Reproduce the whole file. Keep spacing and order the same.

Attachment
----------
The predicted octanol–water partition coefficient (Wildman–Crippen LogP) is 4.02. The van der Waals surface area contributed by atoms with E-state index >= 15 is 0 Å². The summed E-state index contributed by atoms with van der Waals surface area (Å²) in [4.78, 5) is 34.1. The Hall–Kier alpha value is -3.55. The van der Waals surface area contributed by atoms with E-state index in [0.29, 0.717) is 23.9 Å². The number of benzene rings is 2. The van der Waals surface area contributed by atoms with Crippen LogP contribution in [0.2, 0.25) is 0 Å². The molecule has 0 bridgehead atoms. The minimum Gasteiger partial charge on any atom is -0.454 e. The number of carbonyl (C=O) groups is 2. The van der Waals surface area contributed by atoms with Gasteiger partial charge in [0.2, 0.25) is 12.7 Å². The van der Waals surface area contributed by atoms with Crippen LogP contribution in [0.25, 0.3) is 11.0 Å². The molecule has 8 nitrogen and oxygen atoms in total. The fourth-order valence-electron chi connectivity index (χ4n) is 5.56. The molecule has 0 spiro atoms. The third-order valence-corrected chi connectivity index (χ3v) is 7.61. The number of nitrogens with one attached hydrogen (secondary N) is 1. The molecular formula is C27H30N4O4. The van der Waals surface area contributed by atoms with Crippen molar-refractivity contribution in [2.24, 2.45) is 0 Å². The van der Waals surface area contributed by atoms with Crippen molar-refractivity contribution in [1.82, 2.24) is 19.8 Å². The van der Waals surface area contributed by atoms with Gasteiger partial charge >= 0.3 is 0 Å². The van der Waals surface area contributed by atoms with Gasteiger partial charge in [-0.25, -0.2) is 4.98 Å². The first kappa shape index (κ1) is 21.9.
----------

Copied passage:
The predicted octanol–water partition coefficient (Wildman–Crippen LogP) is 4.02. The van der Waals surface area contributed by atoms with E-state index >= 15 is 0 Å². The summed E-state index contributed by atoms with van der Waals surface area (Å²) in [4.78, 5) is 34.1. The Hall–Kier alpha value is -3.55. The van der Waals surface area contributed by atoms with E-state index in [0.29, 0.717) is 23.9 Å². The number of benzene rings is 2. The van der Waals surface area contributed by atoms with Crippen LogP contribution in [0.2, 0.25) is 0 Å². The molecule has 0 bridgehead atoms. The minimum Gasteiger partial charge on any atom is -0.454 e. The number of carbonyl (C=O) groups is 2. The van der Waals surface area contributed by atoms with Gasteiger partial charge in [0.2, 0.25) is 12.7 Å². The van der Waals surface area contributed by atoms with Crippen LogP contribution in [0.25, 0.3) is 11.0 Å². The molecule has 8 nitrogen and oxygen atoms in total. The fourth-order valence-electron chi connectivity index (χ4n) is 5.56. The molecule has 0 spiro atoms. The third-order valence-corrected chi connectivity index (χ3v) is 7.61. The number of nitrogens with one attached hydrogen (secondary N) is 1. The molecular formula is C27H30N4O4. The van der Waals surface area contributed by atoms with Crippen molar-refractivity contribution in [2.24, 2.45) is 0 Å². The van der Waals surface area contributed by atoms with Crippen molar-refractivity contribution in [1.82, 2.24) is 19.8 Å². The van der Waals surface area contributed by atoms with Gasteiger partial charge >= 0.3 is 0 Å². The van der Waals surface area contributed by atoms with Gasteiger partial charge in [-0.25, -0.2) is 4.98 Å². The first kappa shape index (κ1) is 21.9.